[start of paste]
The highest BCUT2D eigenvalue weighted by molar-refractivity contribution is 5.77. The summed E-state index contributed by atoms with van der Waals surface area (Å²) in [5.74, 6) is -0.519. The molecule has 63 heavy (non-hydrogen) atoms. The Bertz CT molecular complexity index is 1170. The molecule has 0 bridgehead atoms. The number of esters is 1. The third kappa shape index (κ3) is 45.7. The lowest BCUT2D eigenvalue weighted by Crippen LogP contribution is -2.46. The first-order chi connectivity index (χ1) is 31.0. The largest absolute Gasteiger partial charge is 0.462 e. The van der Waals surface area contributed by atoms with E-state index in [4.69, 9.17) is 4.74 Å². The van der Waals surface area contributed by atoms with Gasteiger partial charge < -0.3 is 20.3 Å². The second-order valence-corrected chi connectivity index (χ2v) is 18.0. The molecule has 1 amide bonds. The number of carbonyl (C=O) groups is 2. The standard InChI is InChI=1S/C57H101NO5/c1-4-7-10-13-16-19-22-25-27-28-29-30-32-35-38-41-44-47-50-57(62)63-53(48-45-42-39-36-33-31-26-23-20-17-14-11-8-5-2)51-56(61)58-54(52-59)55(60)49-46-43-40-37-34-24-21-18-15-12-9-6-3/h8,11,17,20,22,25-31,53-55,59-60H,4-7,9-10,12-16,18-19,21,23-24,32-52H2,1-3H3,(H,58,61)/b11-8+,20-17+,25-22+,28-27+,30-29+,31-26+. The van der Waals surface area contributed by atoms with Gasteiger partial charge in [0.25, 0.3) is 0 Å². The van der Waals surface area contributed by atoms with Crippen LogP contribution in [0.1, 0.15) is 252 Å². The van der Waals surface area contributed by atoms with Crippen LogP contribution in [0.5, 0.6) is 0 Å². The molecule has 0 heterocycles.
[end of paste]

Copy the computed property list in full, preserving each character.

The highest BCUT2D eigenvalue weighted by molar-refractivity contribution is 5.77. The summed E-state index contributed by atoms with van der Waals surface area (Å²) in [5.74, 6) is -0.519. The molecule has 63 heavy (non-hydrogen) atoms. The Bertz CT molecular complexity index is 1170. The molecule has 0 bridgehead atoms. The number of esters is 1. The third kappa shape index (κ3) is 45.7. The lowest BCUT2D eigenvalue weighted by Crippen LogP contribution is -2.46. The first-order chi connectivity index (χ1) is 31.0. The largest absolute Gasteiger partial charge is 0.462 e. The van der Waals surface area contributed by atoms with E-state index in [4.69, 9.17) is 4.74 Å². The van der Waals surface area contributed by atoms with Gasteiger partial charge < -0.3 is 20.3 Å². The second-order valence-corrected chi connectivity index (χ2v) is 18.0. The molecule has 1 amide bonds. The number of carbonyl (C=O) groups is 2. The standard InChI is InChI=1S/C57H101NO5/c1-4-7-10-13-16-19-22-25-27-28-29-30-32-35-38-41-44-47-50-57(62)63-53(48-45-42-39-36-33-31-26-23-20-17-14-11-8-5-2)51-56(61)58-54(52-59)55(60)49-46-43-40-37-34-24-21-18-15-12-9-6-3/h8,11,17,20,22,25-31,53-55,59-60H,4-7,9-10,12-16,18-19,21,23-24,32-52H2,1-3H3,(H,58,61)/b11-8+,20-17+,25-22+,28-27+,30-29+,31-26+. The van der Waals surface area contributed by atoms with Gasteiger partial charge in [0.25, 0.3) is 0 Å². The van der Waals surface area contributed by atoms with Crippen LogP contribution in [0.1, 0.15) is 252 Å². The van der Waals surface area contributed by atoms with Crippen LogP contribution in [0.5, 0.6) is 0 Å². The molecule has 0 heterocycles.